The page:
Environmental road trip
Next month, Parker Sweeney will travel for three hours through the tropics of Mexico in the back of a cattle wagon. He will navigate a trail so overgrown, he and his classmates will have to cut branches above the truck to pass through.
When he reaches El Eden Reserve, a nearly untouched tropical rain forest, he will spend three days living with spider monkeys, toucans, poisonous snakes, killer bees and the largest species of weasel on the planet.
But Sweeney said if he didn’t do it, his high school career wouldn’t be complete. His brother went two years ago and highly recommended the trip.
“If you don’t go, you might as well not graduate high school,” Sweeney said his brother told him.
In January, 26 Souhegan High School students will venture deep into the forest for the ultimate of field trips. They will stay in an ecological reserve in Quintana Roo, a Mexican state at the tip of the Yucatan Penninsula, examining how the plants and animals differ from one another and from those here in New Hampshire.
The field trip will be divided into two identical sessions. Half the students will attend the Jan.15-22 session and the other half will attend from Jan. 22 through 29.
The students are traveling with their conservation biology teacher, Dan Bisaccio, who has been taking his classes on biology expeditions since 1995. Students and teachers from Mexico, India, Germany, France, Italy, Puerto Rico and the Netherlands will join the Souhegan students at the reserve.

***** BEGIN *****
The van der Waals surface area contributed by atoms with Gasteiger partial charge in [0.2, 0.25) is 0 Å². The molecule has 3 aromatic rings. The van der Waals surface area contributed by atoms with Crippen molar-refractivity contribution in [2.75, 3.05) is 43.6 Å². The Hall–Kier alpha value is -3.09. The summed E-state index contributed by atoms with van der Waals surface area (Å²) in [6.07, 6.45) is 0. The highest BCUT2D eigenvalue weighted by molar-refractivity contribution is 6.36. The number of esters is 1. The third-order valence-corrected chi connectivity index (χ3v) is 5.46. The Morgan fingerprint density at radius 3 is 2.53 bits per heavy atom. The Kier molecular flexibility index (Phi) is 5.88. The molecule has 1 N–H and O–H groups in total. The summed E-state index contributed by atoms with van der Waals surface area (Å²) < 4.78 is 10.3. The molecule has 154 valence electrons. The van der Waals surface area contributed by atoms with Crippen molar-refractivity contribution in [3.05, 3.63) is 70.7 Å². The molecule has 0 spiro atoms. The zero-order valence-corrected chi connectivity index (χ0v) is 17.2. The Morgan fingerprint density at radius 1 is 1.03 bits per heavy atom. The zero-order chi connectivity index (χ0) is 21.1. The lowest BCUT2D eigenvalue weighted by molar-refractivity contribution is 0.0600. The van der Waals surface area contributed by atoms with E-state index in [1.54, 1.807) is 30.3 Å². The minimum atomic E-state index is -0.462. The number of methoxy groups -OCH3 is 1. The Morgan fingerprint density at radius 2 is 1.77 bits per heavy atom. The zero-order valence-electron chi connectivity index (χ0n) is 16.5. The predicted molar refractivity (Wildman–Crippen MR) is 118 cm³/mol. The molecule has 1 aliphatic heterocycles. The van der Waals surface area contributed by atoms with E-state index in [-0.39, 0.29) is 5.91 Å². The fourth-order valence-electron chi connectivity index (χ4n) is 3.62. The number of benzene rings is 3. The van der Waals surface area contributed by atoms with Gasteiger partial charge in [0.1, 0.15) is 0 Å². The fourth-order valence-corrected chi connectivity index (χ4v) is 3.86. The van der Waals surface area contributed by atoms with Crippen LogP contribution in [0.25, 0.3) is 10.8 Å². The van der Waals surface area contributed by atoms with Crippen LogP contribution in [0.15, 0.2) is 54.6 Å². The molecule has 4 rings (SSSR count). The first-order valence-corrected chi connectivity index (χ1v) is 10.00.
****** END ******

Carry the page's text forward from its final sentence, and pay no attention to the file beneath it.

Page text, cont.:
When they arrive, students will collect data and put together a research paper that will be submitted to the United Nations for Earth Day.
Souhegan High School is hosting the week, which is officially called a youth summit on biodiversity.
To attend the summit, the 26 Souhegan students had to submit a research proposal for the work they would like to do in Mexico. When they arrive, each student will complete his or her chosen project with a group of kids from other states and countries.
Nate Langille will study reptiles in the rain forest because he has wanted to be a herpetologist since he was 4. The El Eden Reserve has a rare species of crocodile he wants to examine as part of a study on reptile diversity.
But, reptiles aren’t the only creatures the 16-year-old junior likes to study.
At the informational meeting for the trip, Langille held two Madagascar hissing cockroaches – the kind people often have to eat on reality shows – with as much ease as if they were kittens. He has even named all 18 of the bugs Bisaccio keeps in his room. He calls one cockroach Furious George because it hisses more often than the rest.
At the meeting, Bisaccio told students they will have the opportunity to share the projects on which they’re working at the conservation land behind their school with the other students in Mexico.
Bisaccio has a grant to do research for the Smithsonian Institution, and the information his students have been collecting in Amherst will be submitted to its database.
Sweeney and four friends have been studying squirrel behavior. They built what they call a blind to hide from the squirrels so they can observe them in the woods. They sit on an old log behind a wall of evergreen leaves they constructed to avoid being spotted.
The students have also been learning how to identify trees and mark them to keep track of their location. Some of the trails in Mexico are so overgrown, the students will have to tag the trees to find their way back, Bisaccio said.
Even though 16-year-old Julia Day has traveled to China, Cuba and Western Europe, she is excited to go on a trip that brings her close to nature.
“I’ve traveled a lot, but I’ve never gotten to see nature,” Day said. “The fact that he (Bisaccio) deems us worthy of this kind of study, I mean, it’s an honor.”
Tthe trip won’t be all work and no play for the group of Souhegan students. They will spend their first day in Mexico in Puerto Morelos, where they will kayak and snorkel through the second largest barrier reef in the world. After a day of sun, students will spend the night in a hotel.
They’ll have to enjoy it while it lasts, though. The next night, they’ll be deep in the rain forest, checking their shoes for scorpions.